A surprise tariff announcement by the U.S. met with an unexpected depreciation in the Chinese currency, sending shock waves across global markets last week. This latest escalation in U.S.-China tensions reinforces our view that trade and geopolitical frictions have become the key driver of the global economy and markets. We stress the importance of portfolio resilience in this environment, yet view the decisively dovish shift by global central banks as helping extend the global expansion.
U.S. President Donald Trump announced a 10% tariff from next month on the $300 billion of Chinese imports not already subject to tariffs. This triggered a wave of tit-for-tat retaliations. China let its currency breach the psychologically important 7-per-U.S. dollar level – a departure from the People’s Bank of China (PBOC)’s usual practice of stabilizing the yuan when it’s under pressure. See the line for the yuan’s exchange rate. This sparked memories of the 2015 yuan devaluation that rocked global markets. Yet we do not expect a repeat. Capital outflows from China hit historic levels in 2015, but have ebbed since, with better curbs in place. And we see the deliberate nature of PBOC’s latest move stemming fears of uncontrolled devaluation. Spillover to other EM currencies has been subdued versus 2015. We see Beijing allowing the yuan to fall further, but in a controlled manner. Other recent tit-for-tat actions: The U.S. designated China a “currency manipulator,” China said it would stop buying U.S. agricultural goods, and the U.S. delayed a decision to loosen restrictions on Chinese telecoms giant Huawei.
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Focus on portfolio resilience
Trade disputes extend beyond the U.S. and China, and trade policy has increasingly become a tool that global governments use to pursue political objectives. The latest example: A row between Japan and South Korea over wartime compensations has morphed into an intensifying – and likely long-lasting – trade and technology dispute. Europe could be the next front of the global trade war, as European governments step up taxation of U.S. tech companies. See our geopolitical risk dashboard for more.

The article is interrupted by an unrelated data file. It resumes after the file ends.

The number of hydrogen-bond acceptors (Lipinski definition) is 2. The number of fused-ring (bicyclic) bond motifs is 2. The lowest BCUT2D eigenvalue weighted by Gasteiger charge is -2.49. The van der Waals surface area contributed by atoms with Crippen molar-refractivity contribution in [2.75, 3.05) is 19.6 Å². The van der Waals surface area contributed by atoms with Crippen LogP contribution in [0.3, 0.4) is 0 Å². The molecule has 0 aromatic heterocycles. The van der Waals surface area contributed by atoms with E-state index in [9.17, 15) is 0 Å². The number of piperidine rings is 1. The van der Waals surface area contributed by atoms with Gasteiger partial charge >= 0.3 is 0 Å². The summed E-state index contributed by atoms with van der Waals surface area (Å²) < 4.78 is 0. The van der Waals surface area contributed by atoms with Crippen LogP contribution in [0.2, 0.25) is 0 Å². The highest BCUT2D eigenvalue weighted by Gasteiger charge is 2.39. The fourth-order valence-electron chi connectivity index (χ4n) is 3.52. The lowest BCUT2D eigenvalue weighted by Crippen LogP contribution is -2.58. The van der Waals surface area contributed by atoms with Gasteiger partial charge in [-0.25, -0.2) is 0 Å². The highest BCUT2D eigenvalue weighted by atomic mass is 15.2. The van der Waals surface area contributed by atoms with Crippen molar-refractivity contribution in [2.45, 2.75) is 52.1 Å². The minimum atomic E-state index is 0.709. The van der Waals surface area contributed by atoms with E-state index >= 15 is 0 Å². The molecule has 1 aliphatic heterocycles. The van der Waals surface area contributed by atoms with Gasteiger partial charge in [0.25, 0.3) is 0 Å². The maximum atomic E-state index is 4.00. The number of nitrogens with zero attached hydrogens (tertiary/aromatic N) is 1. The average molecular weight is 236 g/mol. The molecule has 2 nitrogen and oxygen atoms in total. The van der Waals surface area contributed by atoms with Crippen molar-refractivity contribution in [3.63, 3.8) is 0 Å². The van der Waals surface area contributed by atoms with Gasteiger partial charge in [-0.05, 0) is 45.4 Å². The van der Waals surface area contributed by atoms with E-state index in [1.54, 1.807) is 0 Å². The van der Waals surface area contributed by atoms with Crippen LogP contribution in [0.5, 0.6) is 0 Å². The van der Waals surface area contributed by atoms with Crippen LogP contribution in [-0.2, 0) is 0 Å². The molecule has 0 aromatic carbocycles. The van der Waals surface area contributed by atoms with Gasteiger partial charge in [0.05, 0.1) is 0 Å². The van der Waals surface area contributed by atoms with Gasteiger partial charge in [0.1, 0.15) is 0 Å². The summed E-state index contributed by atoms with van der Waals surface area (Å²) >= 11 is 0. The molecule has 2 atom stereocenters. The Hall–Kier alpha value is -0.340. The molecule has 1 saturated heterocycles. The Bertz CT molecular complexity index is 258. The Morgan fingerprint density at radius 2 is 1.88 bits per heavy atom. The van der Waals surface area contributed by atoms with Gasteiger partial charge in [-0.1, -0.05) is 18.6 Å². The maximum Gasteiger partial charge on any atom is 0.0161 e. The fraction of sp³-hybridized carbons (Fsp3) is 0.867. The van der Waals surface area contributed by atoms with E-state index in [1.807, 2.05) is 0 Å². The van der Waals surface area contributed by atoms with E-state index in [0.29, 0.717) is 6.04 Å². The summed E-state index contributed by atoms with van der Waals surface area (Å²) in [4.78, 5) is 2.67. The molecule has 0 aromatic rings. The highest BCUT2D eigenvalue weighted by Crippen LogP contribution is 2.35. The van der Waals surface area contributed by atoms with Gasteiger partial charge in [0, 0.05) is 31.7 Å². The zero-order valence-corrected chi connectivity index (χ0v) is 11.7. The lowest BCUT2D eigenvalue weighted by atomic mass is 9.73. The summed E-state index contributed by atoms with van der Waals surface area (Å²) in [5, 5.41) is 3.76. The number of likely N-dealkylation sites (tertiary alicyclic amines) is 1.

Rising macro uncertainty has contributed to a dovish tilt by global central banks. This stems downside risks to the economy and reinforces our view that despite a downgrade to our growth outlook, the global expansion can run on for longer. The latest shot of monetary easing came from central banks in New Zealand, Thailand and India. The trio surprised the markets, cutting rates by more than expected last week. The accommodative stance of central banks underscores our still-positive view on risk assets. This includes income opportunities such as local-currency EM debt of countries with low exposure to U.S.-China trade tensions.
The market turbulence underscores our call for portfolio resilience. Government bonds have lived up to their promise as portfolio stabilizers, even with U.S. 10-year Treasury yields now near three-year lows. German government bond yields have also declined – though not as drastically. This illustrates another of our key views: Core European bonds may offer a thin cushion against stock market selloffs as yields approach an effective lower bound. We like European sovereigns on a tactical basis, notably those from southern-tier countries, as we expect the European Central Bank to unleash further stimulus. By contrast, we see market expectations of aggressive Fed easing as excessive, given limited near-term recession risks. We see inflation-linked bonds offering buffers against equity drawdowns and underappreciated inflation risks. We prefer the U.S. equity market for its still longer-term reasonable valuations and a concentration of high-quality companies. We favor the min-vol factor, which has tended to do well during economic slowdowns.
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